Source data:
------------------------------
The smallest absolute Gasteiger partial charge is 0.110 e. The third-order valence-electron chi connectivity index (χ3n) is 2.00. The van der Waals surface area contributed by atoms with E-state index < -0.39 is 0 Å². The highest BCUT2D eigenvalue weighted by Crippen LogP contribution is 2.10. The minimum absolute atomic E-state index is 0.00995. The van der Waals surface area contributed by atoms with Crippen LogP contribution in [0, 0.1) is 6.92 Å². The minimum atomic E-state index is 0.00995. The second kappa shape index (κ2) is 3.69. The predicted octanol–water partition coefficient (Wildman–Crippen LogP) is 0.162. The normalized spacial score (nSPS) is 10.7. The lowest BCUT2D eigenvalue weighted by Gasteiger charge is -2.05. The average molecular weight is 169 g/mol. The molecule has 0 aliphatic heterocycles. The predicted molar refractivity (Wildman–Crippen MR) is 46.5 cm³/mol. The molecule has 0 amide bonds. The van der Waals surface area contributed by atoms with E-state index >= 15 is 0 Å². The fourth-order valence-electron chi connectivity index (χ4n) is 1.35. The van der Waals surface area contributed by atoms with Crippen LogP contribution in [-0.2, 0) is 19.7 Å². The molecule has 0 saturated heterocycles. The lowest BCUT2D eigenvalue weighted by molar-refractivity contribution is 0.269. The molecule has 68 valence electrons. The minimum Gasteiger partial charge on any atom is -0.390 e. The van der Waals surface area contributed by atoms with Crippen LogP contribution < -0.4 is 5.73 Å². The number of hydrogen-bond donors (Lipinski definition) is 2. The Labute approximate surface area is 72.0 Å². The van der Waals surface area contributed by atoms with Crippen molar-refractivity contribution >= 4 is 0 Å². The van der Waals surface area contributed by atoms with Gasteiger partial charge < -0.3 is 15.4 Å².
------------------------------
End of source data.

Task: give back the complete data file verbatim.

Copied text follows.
The smallest absolute Gasteiger partial charge is 0.110 e. The third-order valence-electron chi connectivity index (χ3n) is 2.00. The van der Waals surface area contributed by atoms with E-state index < -0.39 is 0 Å². The highest BCUT2D eigenvalue weighted by Crippen LogP contribution is 2.10. The minimum absolute atomic E-state index is 0.00995. The van der Waals surface area contributed by atoms with Crippen LogP contribution in [0, 0.1) is 6.92 Å². The minimum atomic E-state index is 0.00995. The second kappa shape index (κ2) is 3.69. The predicted octanol–water partition coefficient (Wildman–Crippen LogP) is 0.162. The normalized spacial score (nSPS) is 10.7. The lowest BCUT2D eigenvalue weighted by Gasteiger charge is -2.05. The average molecular weight is 169 g/mol. The molecule has 0 aliphatic heterocycles. The predicted molar refractivity (Wildman–Crippen MR) is 46.5 cm³/mol. The molecule has 0 amide bonds. The van der Waals surface area contributed by atoms with E-state index >= 15 is 0 Å². The fourth-order valence-electron chi connectivity index (χ4n) is 1.35. The van der Waals surface area contributed by atoms with Crippen LogP contribution in [-0.2, 0) is 19.7 Å². The molecule has 0 saturated heterocycles. The lowest BCUT2D eigenvalue weighted by molar-refractivity contribution is 0.269. The molecule has 68 valence electrons. The minimum Gasteiger partial charge on any atom is -0.390 e. The van der Waals surface area contributed by atoms with Crippen LogP contribution < -0.4 is 5.73 Å². The number of hydrogen-bond donors (Lipinski definition) is 2. The Labute approximate surface area is 72.0 Å². The van der Waals surface area contributed by atoms with Crippen molar-refractivity contribution >= 4 is 0 Å². The van der Waals surface area contributed by atoms with Gasteiger partial charge < -0.3 is 15.4 Å².